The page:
Dover Cliffs

William Lisle Bowles

On these white cliffs, that calm above the flood
  Uprear their shadowing heads, and at their feet
  Hear not the surge that has for ages beat,
How many a lonely wanderer has stood!
And, whilst the lifted murmur met his ear,
  And o'er the distant billows the still eve
  Sailed slow, has thought of all his heart must leave
To-morrow; of the friends he loved most dear;
Of social scenes, from which he wept to part!
  Oh! if, like me, he knew how fruitless all
  The thoughts that would full fain the past recall,
Soon would he quell the risings of his heart,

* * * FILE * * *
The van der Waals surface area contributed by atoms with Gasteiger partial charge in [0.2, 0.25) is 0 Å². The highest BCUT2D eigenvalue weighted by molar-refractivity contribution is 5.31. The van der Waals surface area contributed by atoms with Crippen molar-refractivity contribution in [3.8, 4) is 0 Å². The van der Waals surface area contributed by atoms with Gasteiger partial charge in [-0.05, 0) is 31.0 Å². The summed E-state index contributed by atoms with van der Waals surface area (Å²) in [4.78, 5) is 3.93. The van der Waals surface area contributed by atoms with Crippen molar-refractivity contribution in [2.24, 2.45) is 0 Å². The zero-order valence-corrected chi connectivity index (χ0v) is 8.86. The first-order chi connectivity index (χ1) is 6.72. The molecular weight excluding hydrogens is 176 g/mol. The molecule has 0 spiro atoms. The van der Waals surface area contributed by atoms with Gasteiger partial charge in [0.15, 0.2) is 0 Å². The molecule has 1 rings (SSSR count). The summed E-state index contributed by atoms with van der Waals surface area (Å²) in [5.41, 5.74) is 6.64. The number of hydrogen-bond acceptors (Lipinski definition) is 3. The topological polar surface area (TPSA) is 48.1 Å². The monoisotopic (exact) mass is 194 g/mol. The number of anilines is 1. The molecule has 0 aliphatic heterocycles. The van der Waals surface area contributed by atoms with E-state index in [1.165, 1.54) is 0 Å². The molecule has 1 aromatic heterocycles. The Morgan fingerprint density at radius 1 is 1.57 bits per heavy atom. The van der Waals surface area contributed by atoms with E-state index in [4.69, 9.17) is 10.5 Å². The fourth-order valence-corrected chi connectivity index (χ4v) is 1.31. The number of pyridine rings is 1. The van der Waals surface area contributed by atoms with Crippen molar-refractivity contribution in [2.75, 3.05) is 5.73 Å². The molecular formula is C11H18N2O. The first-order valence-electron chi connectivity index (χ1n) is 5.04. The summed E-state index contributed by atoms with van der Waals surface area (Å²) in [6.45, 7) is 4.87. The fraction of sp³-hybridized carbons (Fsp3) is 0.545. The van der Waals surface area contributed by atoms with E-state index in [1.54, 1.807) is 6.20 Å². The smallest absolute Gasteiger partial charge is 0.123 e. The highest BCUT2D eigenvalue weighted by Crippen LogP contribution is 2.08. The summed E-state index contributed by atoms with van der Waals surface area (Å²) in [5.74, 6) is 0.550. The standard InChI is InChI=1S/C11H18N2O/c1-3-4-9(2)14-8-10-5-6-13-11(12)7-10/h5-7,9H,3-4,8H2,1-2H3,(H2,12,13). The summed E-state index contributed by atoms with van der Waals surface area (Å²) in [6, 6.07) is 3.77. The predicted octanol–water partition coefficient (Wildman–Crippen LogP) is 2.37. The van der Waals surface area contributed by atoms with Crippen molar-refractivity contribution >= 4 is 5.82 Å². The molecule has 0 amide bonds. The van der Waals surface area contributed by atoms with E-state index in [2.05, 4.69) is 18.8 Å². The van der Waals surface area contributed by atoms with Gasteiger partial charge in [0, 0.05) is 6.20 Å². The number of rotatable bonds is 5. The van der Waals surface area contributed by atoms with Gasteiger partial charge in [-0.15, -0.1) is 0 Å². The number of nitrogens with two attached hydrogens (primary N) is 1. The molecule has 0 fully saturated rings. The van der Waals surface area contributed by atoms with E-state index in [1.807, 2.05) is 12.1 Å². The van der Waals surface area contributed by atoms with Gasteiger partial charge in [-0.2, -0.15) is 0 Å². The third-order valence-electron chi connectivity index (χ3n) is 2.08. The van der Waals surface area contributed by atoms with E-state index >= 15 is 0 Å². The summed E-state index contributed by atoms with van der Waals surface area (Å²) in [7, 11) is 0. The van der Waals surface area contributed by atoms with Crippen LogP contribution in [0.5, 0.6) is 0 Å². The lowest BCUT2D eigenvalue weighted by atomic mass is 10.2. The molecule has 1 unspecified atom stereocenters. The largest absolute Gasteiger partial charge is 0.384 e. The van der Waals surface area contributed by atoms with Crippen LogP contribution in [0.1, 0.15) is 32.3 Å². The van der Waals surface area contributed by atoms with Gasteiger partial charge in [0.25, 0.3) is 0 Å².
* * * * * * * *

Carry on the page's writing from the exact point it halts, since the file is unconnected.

And brave the wild winds and unhearing tide--
The World his country, and his GOD his guide.

Compare that other great Dover poem - Dover Beach by Matthew Arnold.

There are a number of poems about England's chalk cliffs on Poetry Atlas, especially poems about Beachy Head and poems about the White Cliffs of Dover.

Main Location:

White Cliffs of Dover, Kent, England

On top of the White Cliffs of Dover, a symbol of England and subject of many poems

The poet William Lisle Bowles, author of Dover Cliffs